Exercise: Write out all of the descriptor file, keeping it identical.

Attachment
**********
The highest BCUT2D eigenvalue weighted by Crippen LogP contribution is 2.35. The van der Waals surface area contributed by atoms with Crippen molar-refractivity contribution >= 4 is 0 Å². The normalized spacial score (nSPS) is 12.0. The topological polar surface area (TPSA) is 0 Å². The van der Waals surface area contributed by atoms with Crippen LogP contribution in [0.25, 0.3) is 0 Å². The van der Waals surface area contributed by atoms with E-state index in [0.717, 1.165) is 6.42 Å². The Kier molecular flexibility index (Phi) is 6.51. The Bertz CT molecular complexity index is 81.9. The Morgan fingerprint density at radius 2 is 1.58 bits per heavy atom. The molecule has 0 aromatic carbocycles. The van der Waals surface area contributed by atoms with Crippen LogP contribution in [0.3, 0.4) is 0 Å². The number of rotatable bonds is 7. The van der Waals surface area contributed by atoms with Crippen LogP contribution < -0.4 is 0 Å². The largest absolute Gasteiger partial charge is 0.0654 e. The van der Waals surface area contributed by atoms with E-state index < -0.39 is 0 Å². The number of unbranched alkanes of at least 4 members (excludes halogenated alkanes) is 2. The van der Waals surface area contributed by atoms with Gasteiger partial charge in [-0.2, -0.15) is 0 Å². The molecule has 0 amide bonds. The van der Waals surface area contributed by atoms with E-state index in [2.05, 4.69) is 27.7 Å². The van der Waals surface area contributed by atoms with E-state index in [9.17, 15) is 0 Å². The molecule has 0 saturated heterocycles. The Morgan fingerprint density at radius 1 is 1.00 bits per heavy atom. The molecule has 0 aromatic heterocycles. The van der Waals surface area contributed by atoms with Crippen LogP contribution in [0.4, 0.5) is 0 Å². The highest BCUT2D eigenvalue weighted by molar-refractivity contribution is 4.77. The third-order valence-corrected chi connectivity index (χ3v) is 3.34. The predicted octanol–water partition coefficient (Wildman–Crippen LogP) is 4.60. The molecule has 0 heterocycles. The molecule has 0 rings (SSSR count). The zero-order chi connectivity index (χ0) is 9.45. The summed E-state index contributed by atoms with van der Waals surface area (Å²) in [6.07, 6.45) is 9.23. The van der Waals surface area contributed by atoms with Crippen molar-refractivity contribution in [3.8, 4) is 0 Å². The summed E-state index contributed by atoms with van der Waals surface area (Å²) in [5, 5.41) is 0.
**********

The highest BCUT2D eigenvalue weighted by Crippen LogP contribution is 2.35. The van der Waals surface area contributed by atoms with Crippen molar-refractivity contribution >= 4 is 0 Å². The normalized spacial score (nSPS) is 12.0. The topological polar surface area (TPSA) is 0 Å². The van der Waals surface area contributed by atoms with Crippen LogP contribution in [0.25, 0.3) is 0 Å². The van der Waals surface area contributed by atoms with E-state index in [0.717, 1.165) is 6.42 Å². The Kier molecular flexibility index (Phi) is 6.51. The Bertz CT molecular complexity index is 81.9. The Morgan fingerprint density at radius 2 is 1.58 bits per heavy atom. The molecule has 0 aromatic carbocycles. The van der Waals surface area contributed by atoms with Crippen LogP contribution in [0.3, 0.4) is 0 Å². The number of rotatable bonds is 7. The van der Waals surface area contributed by atoms with Crippen LogP contribution < -0.4 is 0 Å². The largest absolute Gasteiger partial charge is 0.0654 e. The van der Waals surface area contributed by atoms with E-state index < -0.39 is 0 Å². The number of unbranched alkanes of at least 4 members (excludes halogenated alkanes) is 2. The van der Waals surface area contributed by atoms with Gasteiger partial charge in [-0.2, -0.15) is 0 Å². The molecule has 0 amide bonds. The van der Waals surface area contributed by atoms with E-state index in [2.05, 4.69) is 27.7 Å². The van der Waals surface area contributed by atoms with E-state index in [9.17, 15) is 0 Å². The molecule has 0 saturated heterocycles. The Morgan fingerprint density at radius 1 is 1.00 bits per heavy atom. The molecule has 0 aromatic heterocycles. The van der Waals surface area contributed by atoms with Crippen LogP contribution in [0.4, 0.5) is 0 Å². The highest BCUT2D eigenvalue weighted by molar-refractivity contribution is 4.77. The third-order valence-corrected chi connectivity index (χ3v) is 3.34. The predicted octanol–water partition coefficient (Wildman–Crippen LogP) is 4.60. The molecule has 0 heterocycles. The molecule has 0 rings (SSSR count). The zero-order chi connectivity index (χ0) is 9.45. The summed E-state index contributed by atoms with van der Waals surface area (Å²) in [6.07, 6.45) is 9.23. The van der Waals surface area contributed by atoms with Crippen molar-refractivity contribution in [3.8, 4) is 0 Å². The summed E-state index contributed by atoms with van der Waals surface area (Å²) in [5, 5.41) is 0.